Before I get into these steps, I should note that there is no one right way to teach narrative writing, and plenty of accomplished teachers are doing it differently and getting great results. But when they actually have to put words on paper, they forget their storytelling abilities: They can’t think of a topic. They gather at lockers to talk about that thing that happened over the weekend.
This just happens to be a process that has worked for me. They omit relevant details, but go on and on about irrelevant ones. They sit at lunch and describe an argument they had with a sibling.
Here are some examples of what that kind of flexibility could allow: If we aren’t too restrictive about what we call these pieces, and we talk about different possibilities with our students, we can end up with lots of interesting outcomes.
Meanwhile, we’re still teaching students the craft of narrative writing.
But when we study storytelling with our students, we forget all that. When my students asked why we read novels and stories, and why we wrote personal narratives and fiction, my defense was pretty lame: I probably said something about the importance of having a shared body of knowledge, or about the enjoyment of losing yourself in a book, or about the benefits of having writing skills in general. I didn’t bother to tell them that the ability to tell a captivating story is one of the things that makes human beings extraordinary. If we can pass that on to our students, then we will be going beyond a school assignment; we will be doing something transcendent. I used this process with middle school students, but it would work with most age groups.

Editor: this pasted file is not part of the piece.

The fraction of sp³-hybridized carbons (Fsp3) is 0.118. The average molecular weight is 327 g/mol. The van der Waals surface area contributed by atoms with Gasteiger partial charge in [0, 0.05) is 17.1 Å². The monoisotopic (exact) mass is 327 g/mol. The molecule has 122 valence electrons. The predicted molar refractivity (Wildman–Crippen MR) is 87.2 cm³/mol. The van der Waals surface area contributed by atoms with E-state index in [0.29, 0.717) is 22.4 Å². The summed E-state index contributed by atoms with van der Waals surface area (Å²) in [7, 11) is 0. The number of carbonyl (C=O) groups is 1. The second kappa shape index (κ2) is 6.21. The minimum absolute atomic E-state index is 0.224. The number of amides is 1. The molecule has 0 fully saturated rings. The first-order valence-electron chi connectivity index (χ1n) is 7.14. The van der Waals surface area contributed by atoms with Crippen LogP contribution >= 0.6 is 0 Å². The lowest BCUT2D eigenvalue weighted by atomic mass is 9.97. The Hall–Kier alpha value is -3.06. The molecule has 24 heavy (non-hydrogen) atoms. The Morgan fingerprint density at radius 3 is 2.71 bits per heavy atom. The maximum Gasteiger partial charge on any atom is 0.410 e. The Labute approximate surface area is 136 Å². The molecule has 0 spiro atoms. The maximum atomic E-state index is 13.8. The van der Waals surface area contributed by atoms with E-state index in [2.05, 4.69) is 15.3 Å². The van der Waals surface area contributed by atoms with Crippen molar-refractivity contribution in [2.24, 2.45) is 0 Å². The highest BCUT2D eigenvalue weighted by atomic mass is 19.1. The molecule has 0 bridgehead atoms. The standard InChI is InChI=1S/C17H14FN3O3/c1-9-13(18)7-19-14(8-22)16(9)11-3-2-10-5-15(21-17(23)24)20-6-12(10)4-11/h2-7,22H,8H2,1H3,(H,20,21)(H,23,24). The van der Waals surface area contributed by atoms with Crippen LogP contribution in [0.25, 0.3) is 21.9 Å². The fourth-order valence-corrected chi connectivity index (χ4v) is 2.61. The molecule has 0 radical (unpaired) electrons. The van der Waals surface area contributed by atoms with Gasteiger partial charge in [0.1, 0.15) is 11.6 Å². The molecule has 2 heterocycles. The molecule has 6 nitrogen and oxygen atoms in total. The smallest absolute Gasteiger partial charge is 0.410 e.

When teaching narrative writing, many teachers separate personal narratives from short stories.
As always, I recommend using a single point rubric for this.
Once the parameters of the assignment have been explained, have students read at least one model story, a mentor text that exemplifies the qualities you’re looking for.
“Those who tell the stories rule the world.” This proverb, attributed to the Hopi Indians, is one I wish I’d known a long time ago, because I would have used it when teaching my students the craft of storytelling.
With a well-told story we can help a person see things in an entirely new way.